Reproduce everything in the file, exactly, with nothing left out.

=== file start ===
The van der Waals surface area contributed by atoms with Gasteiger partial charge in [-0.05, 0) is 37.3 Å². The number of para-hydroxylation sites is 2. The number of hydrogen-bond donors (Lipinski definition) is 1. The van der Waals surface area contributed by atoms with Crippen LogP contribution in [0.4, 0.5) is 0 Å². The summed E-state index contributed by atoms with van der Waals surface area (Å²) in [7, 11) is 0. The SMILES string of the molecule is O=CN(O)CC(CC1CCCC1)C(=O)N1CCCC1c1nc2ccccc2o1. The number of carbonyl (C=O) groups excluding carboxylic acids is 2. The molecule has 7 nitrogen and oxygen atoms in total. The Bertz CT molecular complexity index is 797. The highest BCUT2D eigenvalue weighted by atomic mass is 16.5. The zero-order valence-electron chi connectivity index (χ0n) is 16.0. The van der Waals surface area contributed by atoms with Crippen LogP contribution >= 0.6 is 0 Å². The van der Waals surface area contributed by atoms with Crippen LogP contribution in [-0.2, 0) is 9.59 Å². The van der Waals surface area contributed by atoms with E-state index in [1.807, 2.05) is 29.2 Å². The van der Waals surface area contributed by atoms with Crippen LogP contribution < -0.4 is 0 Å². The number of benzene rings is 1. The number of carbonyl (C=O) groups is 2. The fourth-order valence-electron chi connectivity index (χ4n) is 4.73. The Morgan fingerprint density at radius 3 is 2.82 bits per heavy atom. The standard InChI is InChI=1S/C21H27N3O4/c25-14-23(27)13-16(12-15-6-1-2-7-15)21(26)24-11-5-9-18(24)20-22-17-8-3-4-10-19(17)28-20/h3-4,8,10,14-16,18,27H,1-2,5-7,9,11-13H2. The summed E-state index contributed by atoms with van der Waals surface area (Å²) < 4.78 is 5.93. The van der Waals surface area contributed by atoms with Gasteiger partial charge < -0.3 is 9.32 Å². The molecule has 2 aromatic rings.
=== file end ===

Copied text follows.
The van der Waals surface area contributed by atoms with Gasteiger partial charge in [-0.05, 0) is 37.3 Å². The number of para-hydroxylation sites is 2. The number of hydrogen-bond donors (Lipinski definition) is 1. The van der Waals surface area contributed by atoms with Crippen LogP contribution in [0.4, 0.5) is 0 Å². The summed E-state index contributed by atoms with van der Waals surface area (Å²) in [7, 11) is 0. The SMILES string of the molecule is O=CN(O)CC(CC1CCCC1)C(=O)N1CCCC1c1nc2ccccc2o1. The number of carbonyl (C=O) groups excluding carboxylic acids is 2. The molecule has 7 nitrogen and oxygen atoms in total. The Bertz CT molecular complexity index is 797. The highest BCUT2D eigenvalue weighted by atomic mass is 16.5. The zero-order valence-electron chi connectivity index (χ0n) is 16.0. The van der Waals surface area contributed by atoms with Crippen LogP contribution >= 0.6 is 0 Å². The van der Waals surface area contributed by atoms with Crippen LogP contribution in [-0.2, 0) is 9.59 Å². The van der Waals surface area contributed by atoms with E-state index in [1.807, 2.05) is 29.2 Å². The van der Waals surface area contributed by atoms with Crippen LogP contribution < -0.4 is 0 Å². The number of benzene rings is 1. The number of carbonyl (C=O) groups is 2. The fourth-order valence-electron chi connectivity index (χ4n) is 4.73. The Morgan fingerprint density at radius 3 is 2.82 bits per heavy atom. The standard InChI is InChI=1S/C21H27N3O4/c25-14-23(27)13-16(12-15-6-1-2-7-15)21(26)24-11-5-9-18(24)20-22-17-8-3-4-10-19(17)28-20/h3-4,8,10,14-16,18,27H,1-2,5-7,9,11-13H2. The summed E-state index contributed by atoms with van der Waals surface area (Å²) < 4.78 is 5.93. The van der Waals surface area contributed by atoms with Gasteiger partial charge < -0.3 is 9.32 Å². The molecule has 2 aromatic rings.